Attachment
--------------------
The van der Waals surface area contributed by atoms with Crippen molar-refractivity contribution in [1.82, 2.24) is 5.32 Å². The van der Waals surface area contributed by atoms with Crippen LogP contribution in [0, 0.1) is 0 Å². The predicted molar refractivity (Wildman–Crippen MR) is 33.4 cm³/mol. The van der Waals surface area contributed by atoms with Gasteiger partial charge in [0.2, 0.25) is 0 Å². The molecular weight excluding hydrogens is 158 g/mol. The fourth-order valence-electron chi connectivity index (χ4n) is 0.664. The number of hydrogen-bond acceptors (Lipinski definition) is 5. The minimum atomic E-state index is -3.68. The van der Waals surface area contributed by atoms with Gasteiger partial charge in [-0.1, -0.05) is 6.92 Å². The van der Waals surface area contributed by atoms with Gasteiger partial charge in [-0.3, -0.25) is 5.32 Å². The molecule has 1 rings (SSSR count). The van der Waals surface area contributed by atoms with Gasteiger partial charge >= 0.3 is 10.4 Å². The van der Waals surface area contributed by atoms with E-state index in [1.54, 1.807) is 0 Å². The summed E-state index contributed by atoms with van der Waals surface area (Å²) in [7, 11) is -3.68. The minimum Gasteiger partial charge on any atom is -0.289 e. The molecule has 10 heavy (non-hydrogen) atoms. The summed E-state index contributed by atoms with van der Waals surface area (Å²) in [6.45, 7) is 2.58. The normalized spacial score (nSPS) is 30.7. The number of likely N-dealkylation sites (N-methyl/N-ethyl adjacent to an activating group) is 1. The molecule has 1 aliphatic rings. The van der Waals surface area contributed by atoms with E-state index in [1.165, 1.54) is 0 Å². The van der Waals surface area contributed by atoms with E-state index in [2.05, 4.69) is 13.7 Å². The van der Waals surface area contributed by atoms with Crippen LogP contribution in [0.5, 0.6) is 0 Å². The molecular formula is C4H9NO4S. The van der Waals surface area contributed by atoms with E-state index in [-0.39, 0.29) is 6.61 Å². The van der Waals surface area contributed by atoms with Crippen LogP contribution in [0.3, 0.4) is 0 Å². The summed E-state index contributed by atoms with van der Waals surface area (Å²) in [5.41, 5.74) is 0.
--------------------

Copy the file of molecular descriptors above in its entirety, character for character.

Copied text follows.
The van der Waals surface area contributed by atoms with Crippen molar-refractivity contribution in [1.82, 2.24) is 5.32 Å². The van der Waals surface area contributed by atoms with Crippen LogP contribution in [0, 0.1) is 0 Å². The predicted molar refractivity (Wildman–Crippen MR) is 33.4 cm³/mol. The van der Waals surface area contributed by atoms with Gasteiger partial charge in [0.2, 0.25) is 0 Å². The molecular weight excluding hydrogens is 158 g/mol. The fourth-order valence-electron chi connectivity index (χ4n) is 0.664. The number of hydrogen-bond acceptors (Lipinski definition) is 5. The minimum atomic E-state index is -3.68. The van der Waals surface area contributed by atoms with Gasteiger partial charge in [-0.1, -0.05) is 6.92 Å². The van der Waals surface area contributed by atoms with Gasteiger partial charge in [-0.3, -0.25) is 5.32 Å². The molecule has 1 rings (SSSR count). The van der Waals surface area contributed by atoms with Gasteiger partial charge >= 0.3 is 10.4 Å². The van der Waals surface area contributed by atoms with E-state index in [1.54, 1.807) is 0 Å². The summed E-state index contributed by atoms with van der Waals surface area (Å²) in [7, 11) is -3.68. The minimum Gasteiger partial charge on any atom is -0.289 e. The molecule has 10 heavy (non-hydrogen) atoms. The summed E-state index contributed by atoms with van der Waals surface area (Å²) in [6.45, 7) is 2.58. The normalized spacial score (nSPS) is 30.7. The number of likely N-dealkylation sites (N-methyl/N-ethyl adjacent to an activating group) is 1. The molecule has 1 aliphatic rings. The van der Waals surface area contributed by atoms with E-state index in [1.165, 1.54) is 0 Å². The van der Waals surface area contributed by atoms with E-state index in [2.05, 4.69) is 13.7 Å². The van der Waals surface area contributed by atoms with Crippen LogP contribution in [0.5, 0.6) is 0 Å². The molecular formula is C4H9NO4S. The van der Waals surface area contributed by atoms with E-state index in [-0.39, 0.29) is 6.61 Å². The van der Waals surface area contributed by atoms with Crippen LogP contribution in [0.3, 0.4) is 0 Å². The summed E-state index contributed by atoms with van der Waals surface area (Å²) in [5.41, 5.74) is 0.